This year’s BBC Music Day (Thursday 15 June) is about the power of music, and included among the many events taking place are attempts to break music records. In Bradford, 800 children will gather in the City Park to try and beat the current world record for Bamboo Tamboo (a form of music created by hitting a bamboo stick on the ground, which originates from the carnival traditions of the Caribbean). And in Portsmouth, over a thousand children will join together at the city’s Guildhall Square, with the aim of breaking the world record for the world’s largest djembe drumming ensemble.

To provide some inspiration for those taking part, here's a list of some of the UK’s quirkiest musical record-holders, from artists playing underwater or in freezing temperatures, to being broadcast in space or coming up with the longest album title ever. A record-breaking drum roll, please…

Katie Melua - deepest underwater concert

Katie Melua performs in the bottom of one of the four shafts of the Statoil Troll A Platform gas rig in the North Sea
Katie Melua performs in the bottom of one of the four shafts of the Statoil Troll A Platform gas rig in the North Sea

Singer-songwriter Katie Melua had to undergo survival training and extensive medical tests before she was given the go-ahead to play the world’s deepest underwater concert back in 2006. Melua then flew from Norway to the Statoil Troll A gas rig in the North Sea, where she and her band performed a show 303 metres below sea level. “This was definitely the most surreal gig I have ever done,” said Melua at the time, who played in front of 20 rig workers as well as an official Guinness World Records adjudicator. “It took nine minutes to go from the main part of the gas platform down to the bottom of the shaft in a lift. Giving a concert to the workers there was something really extraordinary and an occasion that I will remember all my life.”

Paul McCartney - first live concert broadcast to space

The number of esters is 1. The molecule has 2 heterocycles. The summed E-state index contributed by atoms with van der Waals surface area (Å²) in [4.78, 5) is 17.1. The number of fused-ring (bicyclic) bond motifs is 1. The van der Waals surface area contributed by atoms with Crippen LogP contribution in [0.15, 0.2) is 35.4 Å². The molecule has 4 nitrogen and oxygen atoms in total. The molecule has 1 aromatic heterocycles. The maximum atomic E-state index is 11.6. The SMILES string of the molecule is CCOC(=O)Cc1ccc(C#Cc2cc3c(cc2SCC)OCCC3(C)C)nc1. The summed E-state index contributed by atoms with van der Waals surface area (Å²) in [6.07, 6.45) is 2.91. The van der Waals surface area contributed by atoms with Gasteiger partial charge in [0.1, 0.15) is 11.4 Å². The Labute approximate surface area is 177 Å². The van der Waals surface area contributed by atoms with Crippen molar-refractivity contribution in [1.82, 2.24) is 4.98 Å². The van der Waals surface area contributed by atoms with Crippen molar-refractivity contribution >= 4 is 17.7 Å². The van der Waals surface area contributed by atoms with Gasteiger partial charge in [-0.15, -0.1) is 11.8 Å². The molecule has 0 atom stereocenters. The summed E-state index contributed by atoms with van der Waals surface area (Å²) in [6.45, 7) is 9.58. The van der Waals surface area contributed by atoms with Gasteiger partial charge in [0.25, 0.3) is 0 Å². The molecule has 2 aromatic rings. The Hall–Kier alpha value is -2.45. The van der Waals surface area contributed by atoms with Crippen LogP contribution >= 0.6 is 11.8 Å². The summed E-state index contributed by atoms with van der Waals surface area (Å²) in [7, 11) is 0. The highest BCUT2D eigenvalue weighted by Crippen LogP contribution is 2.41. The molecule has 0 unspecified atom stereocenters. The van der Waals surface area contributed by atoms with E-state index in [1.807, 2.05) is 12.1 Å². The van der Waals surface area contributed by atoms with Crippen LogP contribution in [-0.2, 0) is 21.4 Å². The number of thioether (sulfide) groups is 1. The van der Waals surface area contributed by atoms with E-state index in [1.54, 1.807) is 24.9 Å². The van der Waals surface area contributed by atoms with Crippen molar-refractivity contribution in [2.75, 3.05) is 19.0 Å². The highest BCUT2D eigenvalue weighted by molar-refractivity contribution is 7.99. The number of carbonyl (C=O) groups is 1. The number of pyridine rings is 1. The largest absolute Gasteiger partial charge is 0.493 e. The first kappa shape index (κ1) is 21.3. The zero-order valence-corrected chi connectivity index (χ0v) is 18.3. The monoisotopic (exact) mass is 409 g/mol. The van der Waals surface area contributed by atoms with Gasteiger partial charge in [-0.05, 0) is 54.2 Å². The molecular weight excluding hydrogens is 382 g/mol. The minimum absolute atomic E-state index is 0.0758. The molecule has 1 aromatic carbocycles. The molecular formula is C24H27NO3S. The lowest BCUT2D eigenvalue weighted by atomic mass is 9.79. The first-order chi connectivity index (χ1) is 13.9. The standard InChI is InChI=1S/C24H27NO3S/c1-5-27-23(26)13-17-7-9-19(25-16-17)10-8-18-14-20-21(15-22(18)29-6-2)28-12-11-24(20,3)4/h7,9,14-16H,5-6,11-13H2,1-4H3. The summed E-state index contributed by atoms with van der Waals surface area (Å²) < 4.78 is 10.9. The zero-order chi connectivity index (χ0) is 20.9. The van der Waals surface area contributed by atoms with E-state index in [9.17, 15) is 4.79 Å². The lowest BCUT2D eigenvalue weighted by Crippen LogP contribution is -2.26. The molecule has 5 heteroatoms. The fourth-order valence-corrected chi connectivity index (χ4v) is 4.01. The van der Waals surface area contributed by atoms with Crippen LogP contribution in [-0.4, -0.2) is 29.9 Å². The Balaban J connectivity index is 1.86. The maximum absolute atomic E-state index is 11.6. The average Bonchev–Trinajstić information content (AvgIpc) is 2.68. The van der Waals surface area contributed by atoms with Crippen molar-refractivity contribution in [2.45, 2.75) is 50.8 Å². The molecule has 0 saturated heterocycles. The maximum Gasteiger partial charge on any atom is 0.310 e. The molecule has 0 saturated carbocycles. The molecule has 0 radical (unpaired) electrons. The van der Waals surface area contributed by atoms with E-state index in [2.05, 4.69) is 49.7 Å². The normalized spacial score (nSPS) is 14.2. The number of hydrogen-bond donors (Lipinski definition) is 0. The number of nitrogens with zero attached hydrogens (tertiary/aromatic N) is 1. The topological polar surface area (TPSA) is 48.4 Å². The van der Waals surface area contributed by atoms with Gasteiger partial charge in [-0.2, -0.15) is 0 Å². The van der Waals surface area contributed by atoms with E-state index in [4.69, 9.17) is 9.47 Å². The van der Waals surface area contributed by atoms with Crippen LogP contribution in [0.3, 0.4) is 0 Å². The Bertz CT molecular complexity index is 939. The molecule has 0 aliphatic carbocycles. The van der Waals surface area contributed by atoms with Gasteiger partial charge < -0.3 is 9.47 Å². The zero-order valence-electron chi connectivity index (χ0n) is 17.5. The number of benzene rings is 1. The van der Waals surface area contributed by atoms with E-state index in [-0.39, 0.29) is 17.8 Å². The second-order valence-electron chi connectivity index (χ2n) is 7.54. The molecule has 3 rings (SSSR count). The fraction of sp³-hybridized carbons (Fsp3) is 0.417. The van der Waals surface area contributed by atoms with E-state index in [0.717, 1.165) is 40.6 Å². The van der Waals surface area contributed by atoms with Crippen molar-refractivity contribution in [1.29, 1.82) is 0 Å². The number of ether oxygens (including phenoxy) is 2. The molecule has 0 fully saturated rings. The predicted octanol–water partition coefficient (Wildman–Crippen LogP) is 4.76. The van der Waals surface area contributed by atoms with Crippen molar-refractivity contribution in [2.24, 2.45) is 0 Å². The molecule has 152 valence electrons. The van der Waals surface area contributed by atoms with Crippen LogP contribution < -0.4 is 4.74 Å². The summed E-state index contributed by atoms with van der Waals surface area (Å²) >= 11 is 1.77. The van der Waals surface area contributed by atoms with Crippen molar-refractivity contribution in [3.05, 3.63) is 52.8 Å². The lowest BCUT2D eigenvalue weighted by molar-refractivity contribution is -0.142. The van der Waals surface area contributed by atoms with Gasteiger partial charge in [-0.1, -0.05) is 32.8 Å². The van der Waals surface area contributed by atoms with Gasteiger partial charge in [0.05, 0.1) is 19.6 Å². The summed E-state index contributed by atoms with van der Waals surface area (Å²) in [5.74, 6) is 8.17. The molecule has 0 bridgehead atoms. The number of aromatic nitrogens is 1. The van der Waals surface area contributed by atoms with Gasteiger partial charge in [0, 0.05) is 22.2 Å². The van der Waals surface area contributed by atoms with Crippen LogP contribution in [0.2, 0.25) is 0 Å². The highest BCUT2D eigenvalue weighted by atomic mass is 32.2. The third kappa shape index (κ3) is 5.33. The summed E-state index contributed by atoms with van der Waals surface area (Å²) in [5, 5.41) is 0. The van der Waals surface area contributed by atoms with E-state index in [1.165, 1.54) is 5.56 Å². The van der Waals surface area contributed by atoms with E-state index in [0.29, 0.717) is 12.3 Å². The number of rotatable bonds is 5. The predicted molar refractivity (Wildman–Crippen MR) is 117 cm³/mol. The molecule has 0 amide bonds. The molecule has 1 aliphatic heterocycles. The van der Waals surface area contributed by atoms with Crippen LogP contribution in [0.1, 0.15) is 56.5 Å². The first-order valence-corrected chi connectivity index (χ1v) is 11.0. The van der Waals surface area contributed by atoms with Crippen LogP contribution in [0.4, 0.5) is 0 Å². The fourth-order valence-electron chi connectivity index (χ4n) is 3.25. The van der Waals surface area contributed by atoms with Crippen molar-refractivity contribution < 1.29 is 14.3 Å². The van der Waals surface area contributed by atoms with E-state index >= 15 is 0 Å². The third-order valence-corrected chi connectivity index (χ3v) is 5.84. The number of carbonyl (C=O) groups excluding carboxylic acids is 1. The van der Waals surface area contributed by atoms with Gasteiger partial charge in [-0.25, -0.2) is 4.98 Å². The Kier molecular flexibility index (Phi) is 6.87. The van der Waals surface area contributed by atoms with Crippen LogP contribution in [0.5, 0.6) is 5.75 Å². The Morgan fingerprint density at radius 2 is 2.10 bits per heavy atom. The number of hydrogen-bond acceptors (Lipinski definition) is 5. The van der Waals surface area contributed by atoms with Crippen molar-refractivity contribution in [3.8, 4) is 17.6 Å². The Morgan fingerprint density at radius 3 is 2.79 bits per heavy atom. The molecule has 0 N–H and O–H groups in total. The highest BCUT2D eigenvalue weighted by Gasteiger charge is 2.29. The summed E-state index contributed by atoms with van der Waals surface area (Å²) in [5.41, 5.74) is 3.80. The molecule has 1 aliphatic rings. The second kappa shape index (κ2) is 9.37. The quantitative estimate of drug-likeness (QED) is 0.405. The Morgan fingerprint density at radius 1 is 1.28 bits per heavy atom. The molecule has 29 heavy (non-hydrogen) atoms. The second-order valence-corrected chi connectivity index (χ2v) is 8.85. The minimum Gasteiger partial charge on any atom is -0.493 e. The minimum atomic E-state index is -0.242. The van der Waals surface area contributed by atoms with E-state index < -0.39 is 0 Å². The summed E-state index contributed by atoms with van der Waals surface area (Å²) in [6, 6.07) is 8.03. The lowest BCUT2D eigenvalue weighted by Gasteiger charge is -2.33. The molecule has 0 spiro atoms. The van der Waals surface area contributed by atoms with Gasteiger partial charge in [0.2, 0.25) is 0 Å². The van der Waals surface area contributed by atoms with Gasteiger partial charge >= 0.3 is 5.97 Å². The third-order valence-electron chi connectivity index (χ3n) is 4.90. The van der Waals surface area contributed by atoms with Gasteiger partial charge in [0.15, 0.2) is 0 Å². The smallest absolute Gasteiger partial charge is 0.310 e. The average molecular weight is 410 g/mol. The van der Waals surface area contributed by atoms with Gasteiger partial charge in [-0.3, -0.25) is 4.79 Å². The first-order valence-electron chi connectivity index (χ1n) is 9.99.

As you’d expect, The Beatles’ record-breaking exploits are impressive. The Fab Four have had more UK No.1 albums than anyone else (15), and more UK No.1 singles than any other British artist (their 17 chart-toppers are only surpassed by Elvis Presley’s 21); in 2001, the Guinness Book of Records declared them the best-selling group of all time (by that point, they’d reportedly sold over one billion discs and tapes worldwide). But they’ve got some more unusual records under their belts, too. In 2005, Paul McCartney became the first musician to broadcast a concert to outer space after his show in Anaheim, California was transmitted to two astronauts at the International Space Station, floating some 220 miles above Earth. NASA astronaut Bill McArthur and Russia’s Valery Tokarev were treated to a performance of The Beatles’ Good Day Sunshine, as well as McCartney’s solo track English Tea. “That was simply magnificent,” McArthur told the singer. “We consider you an explorer just as we are.”

Billie Piper - youngest artist to debut with a No. 1 single

Billie Piper launched her career by popping a bubble of gum in an advert for teen pop bible Smash Hits but by 1998, she was more likely to be appearing in the pages of the magazine itself. Her debut single Because We Want To, a rallying call for like-minded teenage rebels in the face of stuffy, conservative parents, sold over 300,000 copies and went straight to No.1, making the 15-year-old Billie (who, like Madonna and Prince before her, had decided surnames were too clunky for pop stardom) the youngest artist to claim the top spot with their debut release. She had a further two No.1 singles (1998’s Girlfriend and 2000’s Day & Night) before swapping singing for acting, hopping into the TARDIS to star in the rebooted Doctor Who in 2005. The youngest ever artist to score a No. 1 single, meanwhile, is ‘Little’ Jimmy Osmond, who reached the top with his 1972 smash Long Haired Lover from Liverpool.

Chumbawamba - longest ever album title

Chumbawamba’s 13th studio album, released in 2008, has a title that contains 865 characters (and 156 words), which officially makes it the longest ever: The Boy Bands Have Won, and All the Copyists and the Tribute Bands and the TV Talent Show Producers Have Won, If We Allow Our Culture to Be Shaped by Mimicry, Whether from Lack of Ideas or from Exaggerated Respect. You Should Never Try to Freeze Culture. What You Can Do Is Recycle That Culture. Take Your Older Brother’s Hand-Me-Down Jacket and Re-Style It, Re-Fashion It to the Point Where It Becomes Your Own. But Don't Just Regurgitate Creative History, or Hold Art and Music and Literature As Fixed, Untouchable and Kept Under Glass. The People Who Try to 'Guard' Any Particular Form of Music Are, Like the Copyists and Manufactured Bands, Doing It the Worst Disservice, Because the Only Thing That You Can Do to Music That Will Damage It Is Not Change It, Not Make It Your Own. Because Then It Dies, Then It's Over, Then It's Done, and the Boy Bands Have Won.

Bit of a mouthful, eh? Mercifully, it’s commonly just shortened to The Boy Bands Have Won instead.

Oasis - longest No.1 single